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antinomian

Syllabification: an·ti·no·mi·an
Pronunciation: /ˌan(t)ēˈnōmēən
 
/

Definition of antinomian in English:

adjective

Of or relating to the view that Christians are released by grace from the obligation of observing the moral law.
Example sentences
  • On one hand, Luther condemned Agricola's antinomian theology for its rejection of the law in the Christian life.
  • He rejects antinomian ideas and upholds the believer's responsibility to co-operate with God in sanctification.
  • Oddly enough, with the exception of those related to sex, American Christians tend to take an antinomian view of ‘physical sins.’

noun

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A person holding antinomian beliefs.
Example sentences
  • I don't think you made a real distinction between eternal security and perseverance of the saints in your article, and yes, dealing with antinomians has made me sensitive to that.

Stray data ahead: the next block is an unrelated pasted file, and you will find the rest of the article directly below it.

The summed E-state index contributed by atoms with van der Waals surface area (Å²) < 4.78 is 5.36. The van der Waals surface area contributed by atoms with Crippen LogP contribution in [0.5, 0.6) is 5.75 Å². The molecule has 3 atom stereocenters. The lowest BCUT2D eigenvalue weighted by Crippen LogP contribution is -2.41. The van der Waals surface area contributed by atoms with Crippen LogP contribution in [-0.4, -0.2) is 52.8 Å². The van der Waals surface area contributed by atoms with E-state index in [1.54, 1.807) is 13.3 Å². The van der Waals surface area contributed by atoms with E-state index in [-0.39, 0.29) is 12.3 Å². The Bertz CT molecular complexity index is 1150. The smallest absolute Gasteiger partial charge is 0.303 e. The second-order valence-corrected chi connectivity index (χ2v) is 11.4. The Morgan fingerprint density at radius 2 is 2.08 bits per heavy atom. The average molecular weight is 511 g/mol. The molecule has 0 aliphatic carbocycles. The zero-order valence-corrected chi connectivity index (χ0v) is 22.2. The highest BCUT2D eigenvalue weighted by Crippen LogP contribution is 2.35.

• Liberals find it necessary to deny recurring suspicions that they are antinomians, moral relativists, and secularists set on removing religious values from the public square.
  • Why should parents fund the moral decivilization of their children at the hands of tenured antinomians?

Origin

mid 17th century: from medieval Latin Antinomi, the name of a 16th-century sect in Germany alleged to hold this view, from Greek anti- 'opposite, against' + nomos 'law'.

Derivatives

antinomianism

1
Pronunciation: /-ˌnizəm/
noun
Example sentences
  • There are the two extremes of legalism and antinomianism to avoid.
  • The history of the Church, Coughlin notes, displays periods of both legalism and antinomianism.
  • The church that once accused Luther's teachings of antinomianism has consistently made room for repeat offenders, the kind of sinners whom Protestants are quick to remove from church rolls.

Definition of antinomian in:

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